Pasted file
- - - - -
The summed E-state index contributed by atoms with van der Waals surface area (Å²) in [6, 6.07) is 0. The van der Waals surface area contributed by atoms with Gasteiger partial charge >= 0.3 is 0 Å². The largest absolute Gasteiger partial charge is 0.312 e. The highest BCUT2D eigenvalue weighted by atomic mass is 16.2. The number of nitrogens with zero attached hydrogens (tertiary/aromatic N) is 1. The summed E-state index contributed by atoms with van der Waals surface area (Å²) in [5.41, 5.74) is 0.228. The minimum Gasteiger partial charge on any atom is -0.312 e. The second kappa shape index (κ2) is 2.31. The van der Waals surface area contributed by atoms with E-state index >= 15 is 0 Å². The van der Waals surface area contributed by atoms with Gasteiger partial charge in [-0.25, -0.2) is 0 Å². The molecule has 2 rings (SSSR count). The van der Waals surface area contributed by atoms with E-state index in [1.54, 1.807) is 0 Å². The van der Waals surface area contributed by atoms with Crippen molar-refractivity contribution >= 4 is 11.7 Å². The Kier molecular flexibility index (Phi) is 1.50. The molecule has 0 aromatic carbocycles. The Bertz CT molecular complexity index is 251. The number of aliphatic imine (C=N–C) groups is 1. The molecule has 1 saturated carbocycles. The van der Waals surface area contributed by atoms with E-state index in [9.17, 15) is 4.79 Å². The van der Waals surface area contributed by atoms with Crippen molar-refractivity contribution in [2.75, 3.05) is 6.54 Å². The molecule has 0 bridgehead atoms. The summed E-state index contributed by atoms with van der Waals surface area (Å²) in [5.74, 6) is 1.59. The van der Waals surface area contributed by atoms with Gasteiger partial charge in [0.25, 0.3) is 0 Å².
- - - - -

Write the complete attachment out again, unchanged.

The summed E-state index contributed by atoms with van der Waals surface area (Å²) in [6, 6.07) is 0. The van der Waals surface area contributed by atoms with Gasteiger partial charge >= 0.3 is 0 Å². The largest absolute Gasteiger partial charge is 0.312 e. The highest BCUT2D eigenvalue weighted by atomic mass is 16.2. The number of nitrogens with zero attached hydrogens (tertiary/aromatic N) is 1. The summed E-state index contributed by atoms with van der Waals surface area (Å²) in [5.41, 5.74) is 0.228. The minimum Gasteiger partial charge on any atom is -0.312 e. The second kappa shape index (κ2) is 2.31. The van der Waals surface area contributed by atoms with E-state index >= 15 is 0 Å². The van der Waals surface area contributed by atoms with Gasteiger partial charge in [-0.25, -0.2) is 0 Å². The molecule has 2 rings (SSSR count). The van der Waals surface area contributed by atoms with E-state index in [1.54, 1.807) is 0 Å². The van der Waals surface area contributed by atoms with Crippen molar-refractivity contribution >= 4 is 11.7 Å². The Kier molecular flexibility index (Phi) is 1.50. The molecule has 0 aromatic carbocycles. The Bertz CT molecular complexity index is 251. The number of aliphatic imine (C=N–C) groups is 1. The molecule has 1 saturated carbocycles. The van der Waals surface area contributed by atoms with E-state index in [9.17, 15) is 4.79 Å². The van der Waals surface area contributed by atoms with Crippen molar-refractivity contribution in [2.75, 3.05) is 6.54 Å². The molecule has 0 bridgehead atoms. The summed E-state index contributed by atoms with van der Waals surface area (Å²) in [5.74, 6) is 1.59. The van der Waals surface area contributed by atoms with Gasteiger partial charge in [0.25, 0.3) is 0 Å².